Historian and lecturer. Born in Tamil Nadu, he graduated in History from the University of Madras followed by postgraduate studies at Madras Law College. He has been working in the tourist industry for the past 30 years and has worked with Sir Edmund Hillary, and produced a Television Documentary on the Himalayas for German Television. From 1987 to 1992, he was a reporter for ZDF in India and produced the documentary Temples, Palaces & Houses of India. In 2001, he joined the Board of studies in Ancient History and Archaeology at the University of Madras.
Price – per person
Two sharing: £6,430. Single occupancy: £7,660.
Arrival and departure airport car transfers; air travel (economy class) on flights with Jet Airways: Delhi to Varanasi (Boeing 737–800), Varanasi to Khajuraho (Boeing 737–800), Bhopal to Mumbai (Boeing 737–800) and Mumbai to Aurangabad (ATR72); travel by private air-conditioned coach and one journey by train (in the best class available); accommodation as described below; breakfasts, 11 lunches (including 1 packed lunch) and 9 dinners; beer, water, soft drinks and coffee at lunch plus wine at dinner; all admissions; all tips; all taxes; the services of the lecturer and tour manager and local guides.
Flights from London to Delhi and Mumbai to London are not included in the price of the tour. We will send the recommended flight options when they are available to book, towards the end of March 2019, and ask that you make your own flight reservation. The cost of a World Traveller (economy) seat with British Airways at the time of going to press is c. £550.
Required for most foreign nationals, and not included in the tour price. We advise you of the process.
The Taj Mahal, Delhi: a modern and comfortable hotel ideally situated in the heart of Lutyens’s Delhi. The Taj Gateway Ganges, Varanasi: a large, functional yet comfortable 4-star hotel with contemporary touches to the rooms; located close to the centre but removed from the bustle. The Lalit Temple, Khajuraho: a modern hotel within walking distance of the main site, rooms are spacious with large windows overlooking the pool or garden. Hotel Amar Mahal, Orchha: the most basic of the hotels on the tour, this 3-star equivalent is conveniently located and adequately equipped. The Jehan Numa Palace, Bhopal: a former royal residence on the edge of the city with gardens, verandas and a pool. Bedrooms vary but all are comfortable and well equipped. The Taj Residency, Aurangabad: a pleasant hotel set amid well-tended gardens. The rooms are comfortable, with private balconies. The Taj Mahal Palace, Mumbai: an iconic landmark and a masterpiece of Indo-Saracenic architecture, comfortable, centrally located and with excellent service.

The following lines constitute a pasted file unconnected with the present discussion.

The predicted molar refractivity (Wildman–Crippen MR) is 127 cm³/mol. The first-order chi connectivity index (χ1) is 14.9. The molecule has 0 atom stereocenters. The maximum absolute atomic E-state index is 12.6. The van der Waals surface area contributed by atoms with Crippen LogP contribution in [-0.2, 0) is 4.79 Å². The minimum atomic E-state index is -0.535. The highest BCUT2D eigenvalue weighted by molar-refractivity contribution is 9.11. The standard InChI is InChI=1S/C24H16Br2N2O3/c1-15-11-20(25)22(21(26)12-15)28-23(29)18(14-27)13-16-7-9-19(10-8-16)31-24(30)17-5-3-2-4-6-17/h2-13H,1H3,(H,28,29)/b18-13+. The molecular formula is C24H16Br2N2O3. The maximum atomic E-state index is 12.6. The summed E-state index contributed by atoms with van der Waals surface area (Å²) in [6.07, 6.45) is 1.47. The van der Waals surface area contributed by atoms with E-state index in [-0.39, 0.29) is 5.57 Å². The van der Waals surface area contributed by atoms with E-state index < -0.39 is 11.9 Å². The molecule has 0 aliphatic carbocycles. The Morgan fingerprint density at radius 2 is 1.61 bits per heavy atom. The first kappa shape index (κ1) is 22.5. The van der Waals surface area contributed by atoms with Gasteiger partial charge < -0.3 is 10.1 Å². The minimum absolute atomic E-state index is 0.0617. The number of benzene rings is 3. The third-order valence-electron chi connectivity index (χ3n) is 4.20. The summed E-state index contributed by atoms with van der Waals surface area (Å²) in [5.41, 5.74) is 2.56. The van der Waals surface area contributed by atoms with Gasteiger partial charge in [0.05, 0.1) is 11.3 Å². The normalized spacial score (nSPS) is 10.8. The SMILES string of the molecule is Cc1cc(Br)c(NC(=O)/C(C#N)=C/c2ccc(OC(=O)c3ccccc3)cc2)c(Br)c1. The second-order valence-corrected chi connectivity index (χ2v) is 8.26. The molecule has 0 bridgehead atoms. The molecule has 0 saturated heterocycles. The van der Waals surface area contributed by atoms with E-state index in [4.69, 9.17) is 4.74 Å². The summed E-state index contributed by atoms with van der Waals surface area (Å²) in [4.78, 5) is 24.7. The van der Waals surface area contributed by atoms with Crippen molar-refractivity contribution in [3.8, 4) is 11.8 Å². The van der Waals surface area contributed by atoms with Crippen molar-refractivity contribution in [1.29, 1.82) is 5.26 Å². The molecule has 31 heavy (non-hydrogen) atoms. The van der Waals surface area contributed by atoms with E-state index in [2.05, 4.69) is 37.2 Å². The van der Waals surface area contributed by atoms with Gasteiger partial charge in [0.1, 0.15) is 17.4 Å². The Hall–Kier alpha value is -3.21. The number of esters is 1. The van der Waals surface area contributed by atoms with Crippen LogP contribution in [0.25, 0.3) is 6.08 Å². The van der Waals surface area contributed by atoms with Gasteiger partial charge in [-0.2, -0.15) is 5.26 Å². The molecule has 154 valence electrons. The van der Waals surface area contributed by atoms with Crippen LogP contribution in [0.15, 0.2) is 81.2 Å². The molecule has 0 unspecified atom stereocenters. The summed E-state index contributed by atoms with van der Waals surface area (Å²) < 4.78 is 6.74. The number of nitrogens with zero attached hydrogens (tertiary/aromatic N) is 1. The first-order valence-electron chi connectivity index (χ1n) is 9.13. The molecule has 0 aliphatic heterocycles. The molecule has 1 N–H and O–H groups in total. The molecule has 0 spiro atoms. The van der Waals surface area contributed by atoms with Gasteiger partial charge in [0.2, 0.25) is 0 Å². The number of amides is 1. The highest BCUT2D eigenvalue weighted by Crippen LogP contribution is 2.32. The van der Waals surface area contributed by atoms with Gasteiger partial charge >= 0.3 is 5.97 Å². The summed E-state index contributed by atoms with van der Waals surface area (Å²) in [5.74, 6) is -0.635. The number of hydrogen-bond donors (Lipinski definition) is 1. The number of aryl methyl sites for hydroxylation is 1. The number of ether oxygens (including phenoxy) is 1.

A good level of fitness is essential. Unless you enjoy entirely unimpaired mobility, cope with everyday walking and stair-climbing without difficulty and are reliably sure-footed, this tour is not for you. Uneven ground and irregular paving are standard. Sure-footedness is essential to board the river boats. Unruly traffic and the busy streets of larger cities require vigilance. There are some fairly steep ascents to hilltop forts and temples and numerous steps in Ajanta and Ellora. There are 2 long coach journeys during which facilities are limited and may be of poor quality. Most sites have some shade but the Indian sun is strong, even in the cooler seasons. Average distance by coach per day: 38 miles
Between 10 and 22 participants.
Before booking, please refer to the FCO website to ensure you are happy with the travel advice for the destination(s) you are visiting: www.fco.gov.uk.
'As usual, everything is handled for one. It would not be possible to have such a carefree holiday in India at less expense and such comfort.'
'We covered a lot of ground and saw some fascinating things.'